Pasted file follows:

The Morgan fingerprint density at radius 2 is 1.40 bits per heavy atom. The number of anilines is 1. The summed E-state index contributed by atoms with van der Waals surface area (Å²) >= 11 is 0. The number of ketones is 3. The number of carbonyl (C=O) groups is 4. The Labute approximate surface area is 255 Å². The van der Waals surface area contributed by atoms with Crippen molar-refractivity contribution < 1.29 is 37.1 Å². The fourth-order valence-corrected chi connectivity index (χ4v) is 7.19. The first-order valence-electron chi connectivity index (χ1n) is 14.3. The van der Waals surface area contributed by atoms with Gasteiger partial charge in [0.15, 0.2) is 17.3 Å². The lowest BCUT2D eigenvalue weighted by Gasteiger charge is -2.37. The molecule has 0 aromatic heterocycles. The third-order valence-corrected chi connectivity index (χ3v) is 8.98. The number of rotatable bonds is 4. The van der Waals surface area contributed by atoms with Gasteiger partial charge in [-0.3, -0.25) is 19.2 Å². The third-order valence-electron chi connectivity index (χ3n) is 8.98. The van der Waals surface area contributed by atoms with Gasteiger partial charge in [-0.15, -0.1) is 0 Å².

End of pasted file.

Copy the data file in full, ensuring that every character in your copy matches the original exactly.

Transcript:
The Morgan fingerprint density at radius 2 is 1.40 bits per heavy atom. The number of anilines is 1. The summed E-state index contributed by atoms with van der Waals surface area (Å²) >= 11 is 0. The number of ketones is 3. The number of carbonyl (C=O) groups is 4. The Labute approximate surface area is 255 Å². The van der Waals surface area contributed by atoms with Crippen molar-refractivity contribution < 1.29 is 37.1 Å². The fourth-order valence-corrected chi connectivity index (χ4v) is 7.19. The first-order valence-electron chi connectivity index (χ1n) is 14.3. The van der Waals surface area contributed by atoms with Gasteiger partial charge in [0.15, 0.2) is 17.3 Å². The lowest BCUT2D eigenvalue weighted by Gasteiger charge is -2.37. The molecule has 0 aromatic heterocycles. The third-order valence-corrected chi connectivity index (χ3v) is 8.98. The number of rotatable bonds is 4. The van der Waals surface area contributed by atoms with Gasteiger partial charge in [-0.3, -0.25) is 19.2 Å². The third-order valence-electron chi connectivity index (χ3n) is 8.98. The van der Waals surface area contributed by atoms with Gasteiger partial charge in [-0.15, -0.1) is 0 Å².